Similarly, process service in Third World countries will definitely take more time than it would in the Western World, due to travel time and security concerns. Say for instance that a Westerner may have met their Asian spouse in the capital city, or at least a larger city in an Asian country concerned (or over the internet), and a separation eventually occurs and the spouse returns to that Asian country. The spouse probably has returned to their home province distant from the city where the Westerner met him or her. So, an investigator must travel to that location, and sometimes it can be in a higher risk area of say in the Southern Philippines, Southern Thailand India or Indonesia, where even local Christian investigators would be at risk from local Muslim radicals; or, vice versa.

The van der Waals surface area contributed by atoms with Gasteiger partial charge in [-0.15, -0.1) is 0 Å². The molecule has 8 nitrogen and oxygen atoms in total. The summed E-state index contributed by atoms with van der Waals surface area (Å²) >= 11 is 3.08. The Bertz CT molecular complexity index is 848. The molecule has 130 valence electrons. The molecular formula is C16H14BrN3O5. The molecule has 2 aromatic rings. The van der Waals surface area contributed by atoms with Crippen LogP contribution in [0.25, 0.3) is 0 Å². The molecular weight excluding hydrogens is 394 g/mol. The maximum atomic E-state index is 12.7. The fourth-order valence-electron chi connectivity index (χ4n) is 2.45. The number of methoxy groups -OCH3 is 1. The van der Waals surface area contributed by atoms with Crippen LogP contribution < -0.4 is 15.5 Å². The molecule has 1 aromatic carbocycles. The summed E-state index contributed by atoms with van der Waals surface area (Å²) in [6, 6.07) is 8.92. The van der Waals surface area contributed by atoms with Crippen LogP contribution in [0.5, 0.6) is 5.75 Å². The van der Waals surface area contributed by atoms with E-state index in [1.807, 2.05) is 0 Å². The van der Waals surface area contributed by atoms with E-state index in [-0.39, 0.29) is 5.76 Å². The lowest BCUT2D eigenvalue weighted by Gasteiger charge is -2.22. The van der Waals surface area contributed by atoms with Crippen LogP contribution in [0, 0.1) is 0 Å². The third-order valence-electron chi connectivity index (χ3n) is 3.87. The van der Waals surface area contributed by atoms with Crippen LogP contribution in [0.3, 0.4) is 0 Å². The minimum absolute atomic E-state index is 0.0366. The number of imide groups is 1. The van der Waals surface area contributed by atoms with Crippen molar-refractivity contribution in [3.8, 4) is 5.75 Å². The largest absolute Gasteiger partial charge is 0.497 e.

Also, process service in more commercial situations can be more dangerous than they may be in the Western World, so a criminal records check and/or a neighborhood check may be run to determine what potential risks the investigator may be up against before the actual service. And then, two investigators may be required depending upon the security concerns in the area where the service may take place; or, depending upon where the person to be served is employed, lives or whether he has bodyguards supporting him.